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In March 1963, President Kennedy asked Richard E. Neustadt to investigate a troubling episode in U.S.-British relations. His confidential report-intended for a single reader, JFK himself, and classified for thirty years-is reproduced in its entirety here. The Anglo-American crisis arose out of a massive misunderstanding between the two governments. The British Prime Minister, Harold Macmillan, had been operating on the assumption that Washington would proceed with, and sell for British use, an airborne missile system named Skybolt. In its defense planning, the United Kingdom relied on Skybolt to sustain its nuclear deterrent. The Americans, however, decided to cancel the program. This decision rocked the British government and seriously strained Anglo-American relations. Upon reading Neustadt's report, Kennedy passed it to his wife, Jacqueline, remarking, If you want to know what my life is like, read this. She had it with her in Texas five days later, when he was killed. Today the document remains fascinating for the insight it provides into American-style foreign policymaking. This volume adds to the report Kennedy's comments, a glossary, a cast of characters, and new information gleaned from recently declassified British files.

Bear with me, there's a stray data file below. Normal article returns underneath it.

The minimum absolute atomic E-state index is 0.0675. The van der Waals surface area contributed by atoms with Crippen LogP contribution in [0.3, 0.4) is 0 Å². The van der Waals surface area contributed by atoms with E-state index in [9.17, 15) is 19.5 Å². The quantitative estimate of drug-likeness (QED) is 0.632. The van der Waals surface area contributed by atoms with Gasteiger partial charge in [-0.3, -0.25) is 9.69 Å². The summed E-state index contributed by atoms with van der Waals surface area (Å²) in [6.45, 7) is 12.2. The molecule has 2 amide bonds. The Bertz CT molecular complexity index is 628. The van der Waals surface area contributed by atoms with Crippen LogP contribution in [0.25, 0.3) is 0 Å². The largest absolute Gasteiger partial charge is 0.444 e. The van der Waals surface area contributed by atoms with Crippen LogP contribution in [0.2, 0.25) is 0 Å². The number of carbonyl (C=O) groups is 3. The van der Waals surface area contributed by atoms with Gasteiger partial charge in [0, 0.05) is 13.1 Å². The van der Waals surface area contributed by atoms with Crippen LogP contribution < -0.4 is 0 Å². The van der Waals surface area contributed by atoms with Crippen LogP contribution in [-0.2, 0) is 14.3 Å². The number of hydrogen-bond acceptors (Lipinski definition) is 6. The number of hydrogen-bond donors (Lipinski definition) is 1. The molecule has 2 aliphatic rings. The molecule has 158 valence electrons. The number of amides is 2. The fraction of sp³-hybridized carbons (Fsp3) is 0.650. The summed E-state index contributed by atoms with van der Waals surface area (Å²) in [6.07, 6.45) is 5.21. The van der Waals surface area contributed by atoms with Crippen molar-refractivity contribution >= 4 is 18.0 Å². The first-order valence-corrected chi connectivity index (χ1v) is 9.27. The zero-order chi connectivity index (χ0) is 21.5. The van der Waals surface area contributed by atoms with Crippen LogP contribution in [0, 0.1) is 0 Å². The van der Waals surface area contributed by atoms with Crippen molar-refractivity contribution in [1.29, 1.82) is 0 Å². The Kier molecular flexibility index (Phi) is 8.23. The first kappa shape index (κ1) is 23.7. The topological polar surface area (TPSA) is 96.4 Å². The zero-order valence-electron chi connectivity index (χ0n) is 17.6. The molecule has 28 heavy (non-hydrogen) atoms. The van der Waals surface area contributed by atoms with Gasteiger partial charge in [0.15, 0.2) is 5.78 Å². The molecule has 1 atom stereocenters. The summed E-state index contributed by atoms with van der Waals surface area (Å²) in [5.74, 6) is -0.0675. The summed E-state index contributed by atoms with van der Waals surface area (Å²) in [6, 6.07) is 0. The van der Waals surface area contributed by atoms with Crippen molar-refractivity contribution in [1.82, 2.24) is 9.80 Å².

|Publication date:||31st August 1999|
|Author:||Richard Elliott Neustadt|
|Publisher:||Cornell University Press|
|Categories:||International relations, Defence strategy, planning & research, History of the Americas,|
Richard E. Neustadt is Douglas Dillon Professor of Government, Emeritus, at the Kennedy School of Government, Harvard University. He served as a White House assistant to President Truman and as a consultant on government operations to presidents Kennedy and Johnson. He also is the author of numerous works on presidential power and decision-making.More About Richard Elliott Neustadt